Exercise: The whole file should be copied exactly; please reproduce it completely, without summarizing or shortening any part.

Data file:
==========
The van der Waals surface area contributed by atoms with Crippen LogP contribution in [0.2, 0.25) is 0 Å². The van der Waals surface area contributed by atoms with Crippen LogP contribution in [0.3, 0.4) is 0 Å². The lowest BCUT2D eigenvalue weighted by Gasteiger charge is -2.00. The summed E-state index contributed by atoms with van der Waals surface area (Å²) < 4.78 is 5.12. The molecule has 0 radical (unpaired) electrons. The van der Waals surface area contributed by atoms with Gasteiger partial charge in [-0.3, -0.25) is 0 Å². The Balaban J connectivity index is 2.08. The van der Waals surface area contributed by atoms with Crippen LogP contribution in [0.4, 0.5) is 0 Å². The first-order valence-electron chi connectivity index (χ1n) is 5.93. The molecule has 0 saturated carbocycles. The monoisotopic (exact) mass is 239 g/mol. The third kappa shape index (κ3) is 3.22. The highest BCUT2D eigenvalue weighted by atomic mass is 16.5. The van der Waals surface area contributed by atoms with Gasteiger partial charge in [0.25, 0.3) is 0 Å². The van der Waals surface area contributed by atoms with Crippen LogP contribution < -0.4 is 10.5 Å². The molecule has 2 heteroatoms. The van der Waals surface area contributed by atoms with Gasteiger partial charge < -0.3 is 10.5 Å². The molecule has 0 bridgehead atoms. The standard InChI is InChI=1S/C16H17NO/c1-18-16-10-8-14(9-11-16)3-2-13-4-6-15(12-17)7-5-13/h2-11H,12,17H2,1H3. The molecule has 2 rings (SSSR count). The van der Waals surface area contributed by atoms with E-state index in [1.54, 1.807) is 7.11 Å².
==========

The van der Waals surface area contributed by atoms with Crippen LogP contribution in [0.2, 0.25) is 0 Å². The van der Waals surface area contributed by atoms with Crippen LogP contribution in [0.3, 0.4) is 0 Å². The lowest BCUT2D eigenvalue weighted by Gasteiger charge is -2.00. The summed E-state index contributed by atoms with van der Waals surface area (Å²) < 4.78 is 5.12. The molecule has 0 radical (unpaired) electrons. The van der Waals surface area contributed by atoms with Gasteiger partial charge in [-0.3, -0.25) is 0 Å². The Balaban J connectivity index is 2.08. The van der Waals surface area contributed by atoms with Crippen LogP contribution in [0.4, 0.5) is 0 Å². The first-order valence-electron chi connectivity index (χ1n) is 5.93. The molecule has 0 saturated carbocycles. The monoisotopic (exact) mass is 239 g/mol. The third kappa shape index (κ3) is 3.22. The highest BCUT2D eigenvalue weighted by atomic mass is 16.5. The van der Waals surface area contributed by atoms with Gasteiger partial charge in [0.25, 0.3) is 0 Å². The van der Waals surface area contributed by atoms with Crippen LogP contribution < -0.4 is 10.5 Å². The molecule has 2 heteroatoms. The van der Waals surface area contributed by atoms with Gasteiger partial charge < -0.3 is 10.5 Å². The molecule has 0 bridgehead atoms. The standard InChI is InChI=1S/C16H17NO/c1-18-16-10-8-14(9-11-16)3-2-13-4-6-15(12-17)7-5-13/h2-11H,12,17H2,1H3. The molecule has 2 rings (SSSR count). The van der Waals surface area contributed by atoms with E-state index in [1.54, 1.807) is 7.11 Å².